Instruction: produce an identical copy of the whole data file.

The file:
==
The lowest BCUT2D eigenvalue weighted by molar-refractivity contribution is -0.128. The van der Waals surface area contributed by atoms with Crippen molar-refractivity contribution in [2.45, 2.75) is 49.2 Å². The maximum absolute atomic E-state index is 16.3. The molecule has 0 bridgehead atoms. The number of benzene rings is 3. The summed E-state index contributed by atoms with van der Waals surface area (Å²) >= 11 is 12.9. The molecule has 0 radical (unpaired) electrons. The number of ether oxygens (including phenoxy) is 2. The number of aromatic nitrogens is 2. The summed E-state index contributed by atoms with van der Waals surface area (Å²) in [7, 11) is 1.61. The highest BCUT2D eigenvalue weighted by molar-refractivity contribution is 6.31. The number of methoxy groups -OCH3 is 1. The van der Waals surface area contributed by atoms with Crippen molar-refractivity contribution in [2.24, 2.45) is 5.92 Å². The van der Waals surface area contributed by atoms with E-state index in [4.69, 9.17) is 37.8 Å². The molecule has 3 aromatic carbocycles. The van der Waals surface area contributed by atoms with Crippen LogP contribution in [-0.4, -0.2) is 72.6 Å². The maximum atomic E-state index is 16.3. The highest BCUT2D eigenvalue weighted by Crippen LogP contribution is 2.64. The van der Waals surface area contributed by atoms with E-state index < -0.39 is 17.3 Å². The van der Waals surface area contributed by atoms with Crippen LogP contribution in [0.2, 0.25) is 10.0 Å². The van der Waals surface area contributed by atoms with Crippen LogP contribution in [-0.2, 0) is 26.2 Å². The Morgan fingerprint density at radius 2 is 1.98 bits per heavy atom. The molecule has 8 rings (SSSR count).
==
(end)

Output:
The lowest BCUT2D eigenvalue weighted by molar-refractivity contribution is -0.128. The van der Waals surface area contributed by atoms with Crippen molar-refractivity contribution in [2.45, 2.75) is 49.2 Å². The maximum absolute atomic E-state index is 16.3. The molecule has 0 bridgehead atoms. The number of benzene rings is 3. The summed E-state index contributed by atoms with van der Waals surface area (Å²) >= 11 is 12.9. The molecule has 0 radical (unpaired) electrons. The number of ether oxygens (including phenoxy) is 2. The number of aromatic nitrogens is 2. The summed E-state index contributed by atoms with van der Waals surface area (Å²) in [7, 11) is 1.61. The highest BCUT2D eigenvalue weighted by molar-refractivity contribution is 6.31. The number of methoxy groups -OCH3 is 1. The van der Waals surface area contributed by atoms with Crippen molar-refractivity contribution in [2.24, 2.45) is 5.92 Å². The van der Waals surface area contributed by atoms with E-state index in [4.69, 9.17) is 37.8 Å². The molecule has 3 aromatic carbocycles. The van der Waals surface area contributed by atoms with Crippen LogP contribution in [-0.4, -0.2) is 72.6 Å². The maximum atomic E-state index is 16.3. The highest BCUT2D eigenvalue weighted by Crippen LogP contribution is 2.64. The van der Waals surface area contributed by atoms with E-state index < -0.39 is 17.3 Å². The van der Waals surface area contributed by atoms with Crippen LogP contribution in [0.2, 0.25) is 10.0 Å². The van der Waals surface area contributed by atoms with Crippen LogP contribution in [-0.2, 0) is 26.2 Å². The Morgan fingerprint density at radius 2 is 1.98 bits per heavy atom. The molecule has 8 rings (SSSR count).